250m new funding for new UK bio-economy
NOTE: The Cameron Government are proving no less pro-GM than their New Labour predecessors. Not only do they have a former biotech lobbyist heading Defra and an agriculture minister keen to promote GM at every turn, but now this announcement from David Willetts, the universities and science minister, and George Freeman, the Government's "Life Science Adviser".
This announcement also follows the New Labour precedent of trying to gain fiancial advantage for UK bio-science by targetting GM crop research for the developing world, where they hope such projects will meet less resistance than in the UK and Europe. The US, as GM increasingly fails there with galloping weed and pest resistance and consumers increrasingly demanding GM labelling, also seems to be intensifying its push to get GM into developing countries. As usual, the goal seems to be to keep developing countries reliant on "western innovation", and make sure that they don't find their way into technologies that will work in their interest such as non-GM biotechnologies (like MAS), agroecology etc.
Willets and Freeman, incidentally, are currently at the BIO 2012 convention in Boston. Freeman previously worked for the NFU, which has an avidly pro-GM leadership. He also had a 15 year career in bioscience venture capital. Freeman is also Chairman of the All Party Group on Agricultural Science.
Government announces GBP250m new funding for UK Bio-economy
George Freeman MP's blog, 24 May 2012
Today's announcement of GBP250m of new funding for the UK Bio-economy is a historic shift in the development of a new Industrial Policy for Science and Innovation, and paves the way for the UK – and the Norwich Research Park – to lead a new Green Revolution in crop science.
The announcement by Rt. Hon. David Willetts, Minister for Universities and Science, of GBP250m new funding for the bio-economy is the launch pad of a new era of UK leadership in the bio-economy revolution sweeping the globe.
We face an urgent challenge of global sustainable development. Explosive growth of population and emerging economies in the developing world creates urgent problems of food security, public health and clean energy.
As the recent Foresight Report warned, we need to double global food production by 2050 with half the land, water and energy. This is driving a massive demand for new technologies in the 3 key 'life sciences' of Biomedicine, Cleantech and Agri-science. Breakthroughs in genetics, synthetic and systems biology and plant breeding techniques are driving a new Green Revolution in which a new generation of crops will allow us to feed the world.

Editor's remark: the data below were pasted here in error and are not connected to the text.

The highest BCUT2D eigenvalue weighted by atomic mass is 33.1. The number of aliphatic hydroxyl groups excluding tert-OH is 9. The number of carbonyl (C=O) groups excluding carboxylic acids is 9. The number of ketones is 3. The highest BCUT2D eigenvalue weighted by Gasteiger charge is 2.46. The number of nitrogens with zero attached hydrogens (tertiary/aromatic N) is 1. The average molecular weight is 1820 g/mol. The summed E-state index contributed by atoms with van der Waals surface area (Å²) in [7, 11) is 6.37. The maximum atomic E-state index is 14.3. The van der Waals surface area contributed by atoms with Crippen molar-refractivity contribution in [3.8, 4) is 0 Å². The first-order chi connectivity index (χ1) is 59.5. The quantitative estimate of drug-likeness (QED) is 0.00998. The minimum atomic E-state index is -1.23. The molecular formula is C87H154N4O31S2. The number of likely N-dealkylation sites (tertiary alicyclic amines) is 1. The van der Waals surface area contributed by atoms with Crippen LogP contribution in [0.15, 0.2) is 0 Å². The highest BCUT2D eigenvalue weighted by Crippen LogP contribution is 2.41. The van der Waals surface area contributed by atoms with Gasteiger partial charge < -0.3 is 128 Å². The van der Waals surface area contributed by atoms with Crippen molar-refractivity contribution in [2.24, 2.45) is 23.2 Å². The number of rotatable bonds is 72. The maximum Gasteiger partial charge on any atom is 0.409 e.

The UK's world leading research base in biomedicine is well known, but for too long we have neglected our world-beating agricultural research. Breakthroughs in GM crop science are fundamental to this Green Revolution, and today's announcement of major new funding for the UK Agri-science base marks a historic shift in the Government's recognition of the importance of the UK Agricultural Science sector.
We need a new debate about the potential of GM crop science to help low carbon, low pesticide and low impact agriculture in the developing world. We need to unlock the full value of the UK Ag Science base in support of the world's food needs, whilst ensuring choice for UK consumers in our home market.
For further detail on the funding announcement: http://www.bis.gov.uk/news
See also: Biotechnology and Biological Sciences Research Council:
Norwich Research Park:
John Innes Centre:
Genome Analysis Centre: http://www.tgac.ac.uk/
Institute of Food Research: http://www.ifr.ac.uk/
Babraham Institute: http://www.babraham.ac.uk/
Rothamsted Research: http://www.rothamsted.ac.uk/
Institute of Biological, Environmental and Rural Sciences, Aberystwyth University:
Roslin Institute: http://www.roslin.ed.ac.uk/
Institute for Animal Health: http://www.iah.ac.uk/